Representatives from food outlets with five star ratings with council officers and Food Standard Agency officials.
2 min read
New food hygiene scheme launched
Customers in Liverpool will be better informed when eating out, thanks to the introduction of a new scheme which tells them about the hygiene standards of food outlets.
Liverpool City Council has announced that it will switch to a new way of displaying the hygiene standards of food businesses to consumers. The Food Hygiene Rating Scheme (FHRS) has been launched in the city.
This national scheme, developed by the Food Standards Agency (FSA) in partnership with local authorities in England, Wales and Northern Ireland, provides information on food hygiene standards to help people to choose where to eat out or shop for food. The new scheme will build on the success of the previous local web based ‘Scores on the Doors’ scheme that Liverpool City Council has been running.
Food outlets, such as restaurants, takeaways and pubs, are inspected by food safety officers, to check that their hygiene standards meet legal requirements. The hygiene standards found at these inspections are rated on a scale ranging from zero at the bottom (which means ‘urgent improvement necessary’) to a top rating of five (‘very good’).
These ratings will be available for anyone to view on the FSA website at food.gov.uk/ratings and the food business will be given a sticker and certificate and encouraged to display these at the entrance to their premises. This is so that their customers can easily see them and decide if they want to go in.
Around one million people suffer from food poisoning every year, and the FSA’s aim in developing the FHRS is to reduce this number. The ratings will give consumers a glimpse of what is going on in the kitchen when they eat out, or behind the scenes at the places they shop, before they make their decision about which place they prefer to visit.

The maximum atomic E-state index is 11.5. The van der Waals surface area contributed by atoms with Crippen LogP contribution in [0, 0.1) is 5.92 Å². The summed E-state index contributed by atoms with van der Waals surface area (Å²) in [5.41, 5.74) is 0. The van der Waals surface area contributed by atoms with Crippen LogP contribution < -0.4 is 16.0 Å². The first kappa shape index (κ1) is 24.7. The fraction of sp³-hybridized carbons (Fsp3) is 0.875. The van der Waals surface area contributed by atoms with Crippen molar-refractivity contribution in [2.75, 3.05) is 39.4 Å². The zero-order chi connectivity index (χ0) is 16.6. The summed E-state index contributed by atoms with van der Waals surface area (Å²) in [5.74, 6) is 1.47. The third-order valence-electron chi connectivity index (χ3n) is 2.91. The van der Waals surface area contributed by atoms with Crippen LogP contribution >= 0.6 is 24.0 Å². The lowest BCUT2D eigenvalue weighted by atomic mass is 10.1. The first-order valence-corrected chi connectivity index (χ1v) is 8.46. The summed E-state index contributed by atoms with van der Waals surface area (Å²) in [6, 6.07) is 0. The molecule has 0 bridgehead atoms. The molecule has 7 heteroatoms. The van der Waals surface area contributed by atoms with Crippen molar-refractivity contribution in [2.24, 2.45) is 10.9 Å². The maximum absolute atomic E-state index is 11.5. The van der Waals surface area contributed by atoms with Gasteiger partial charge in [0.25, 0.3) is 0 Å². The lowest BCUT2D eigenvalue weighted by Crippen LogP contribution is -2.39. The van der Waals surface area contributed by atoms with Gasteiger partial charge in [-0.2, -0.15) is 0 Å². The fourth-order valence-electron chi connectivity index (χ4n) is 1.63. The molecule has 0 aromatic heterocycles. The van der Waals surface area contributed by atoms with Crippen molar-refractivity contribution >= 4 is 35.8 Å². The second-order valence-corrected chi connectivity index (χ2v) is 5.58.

Councillor Tim Moore, Liverpool City Council cabinet member said, ‘Although we have run our own successful food hygiene scheme, we have opted to change to the FHRS, as we can see the benefits for local food businesses and the people that eat or shop in them.
“Having a single scheme which is consistent nationwide means that the rating will have the same significance wherever people are buying food. The public will be able to use the information when deciding which food outlets to visit, and we hope that food companies will recognise that displaying a good hygiene rating is good for business.”
Catriona Stewart, Head of the Food Hygiene Ratings Team at the FSA said, ‘We recognise the real progress that has been made in improving hygiene standards in food outlets through ‘local’ food hygiene rating schemes.
“But having a single nationwide scheme will mean a level playing field for businesses across the country, and consumers will be able to recognise and use the ratings in their own area, as well as further from home. So it’s great news that Liverpool have switched to the new national scheme’.